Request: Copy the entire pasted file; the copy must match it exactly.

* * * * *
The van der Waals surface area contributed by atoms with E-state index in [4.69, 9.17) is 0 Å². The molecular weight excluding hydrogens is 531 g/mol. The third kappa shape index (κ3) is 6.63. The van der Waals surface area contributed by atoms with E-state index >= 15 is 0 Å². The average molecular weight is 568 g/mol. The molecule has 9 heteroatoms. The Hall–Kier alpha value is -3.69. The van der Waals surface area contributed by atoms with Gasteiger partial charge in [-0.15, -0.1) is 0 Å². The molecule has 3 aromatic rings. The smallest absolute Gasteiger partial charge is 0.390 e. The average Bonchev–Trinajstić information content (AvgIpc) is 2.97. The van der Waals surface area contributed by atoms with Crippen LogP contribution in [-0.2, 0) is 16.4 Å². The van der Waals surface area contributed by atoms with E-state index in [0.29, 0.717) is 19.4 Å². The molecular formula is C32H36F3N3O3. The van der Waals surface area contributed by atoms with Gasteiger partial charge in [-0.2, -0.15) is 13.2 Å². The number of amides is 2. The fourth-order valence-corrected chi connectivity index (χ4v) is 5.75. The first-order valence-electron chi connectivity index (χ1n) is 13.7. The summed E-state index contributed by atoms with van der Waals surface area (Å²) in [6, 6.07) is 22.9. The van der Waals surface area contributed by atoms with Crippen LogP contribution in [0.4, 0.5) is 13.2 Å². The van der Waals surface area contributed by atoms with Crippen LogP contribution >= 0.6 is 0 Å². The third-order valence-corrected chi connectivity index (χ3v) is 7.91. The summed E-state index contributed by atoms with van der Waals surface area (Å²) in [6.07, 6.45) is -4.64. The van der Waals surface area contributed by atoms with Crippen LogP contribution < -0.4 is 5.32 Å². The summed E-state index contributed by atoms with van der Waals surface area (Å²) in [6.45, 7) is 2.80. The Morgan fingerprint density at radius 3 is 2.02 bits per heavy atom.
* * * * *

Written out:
The van der Waals surface area contributed by atoms with E-state index in [4.69, 9.17) is 0 Å². The molecular weight excluding hydrogens is 531 g/mol. The third kappa shape index (κ3) is 6.63. The van der Waals surface area contributed by atoms with E-state index >= 15 is 0 Å². The average molecular weight is 568 g/mol. The molecule has 9 heteroatoms. The Hall–Kier alpha value is -3.69. The van der Waals surface area contributed by atoms with Gasteiger partial charge in [-0.15, -0.1) is 0 Å². The molecule has 3 aromatic rings. The smallest absolute Gasteiger partial charge is 0.390 e. The average Bonchev–Trinajstić information content (AvgIpc) is 2.97. The van der Waals surface area contributed by atoms with Crippen LogP contribution in [-0.2, 0) is 16.4 Å². The van der Waals surface area contributed by atoms with E-state index in [0.29, 0.717) is 19.4 Å². The molecular formula is C32H36F3N3O3. The van der Waals surface area contributed by atoms with Gasteiger partial charge in [-0.2, -0.15) is 13.2 Å². The number of amides is 2. The fourth-order valence-corrected chi connectivity index (χ4v) is 5.75. The first-order valence-electron chi connectivity index (χ1n) is 13.7. The summed E-state index contributed by atoms with van der Waals surface area (Å²) in [6, 6.07) is 22.9. The van der Waals surface area contributed by atoms with Crippen LogP contribution in [0.4, 0.5) is 13.2 Å². The van der Waals surface area contributed by atoms with Crippen LogP contribution >= 0.6 is 0 Å². The third-order valence-corrected chi connectivity index (χ3v) is 7.91. The summed E-state index contributed by atoms with van der Waals surface area (Å²) in [6.07, 6.45) is -4.64. The van der Waals surface area contributed by atoms with Crippen LogP contribution < -0.4 is 5.32 Å². The summed E-state index contributed by atoms with van der Waals surface area (Å²) in [6.45, 7) is 2.80. The Morgan fingerprint density at radius 3 is 2.02 bits per heavy atom.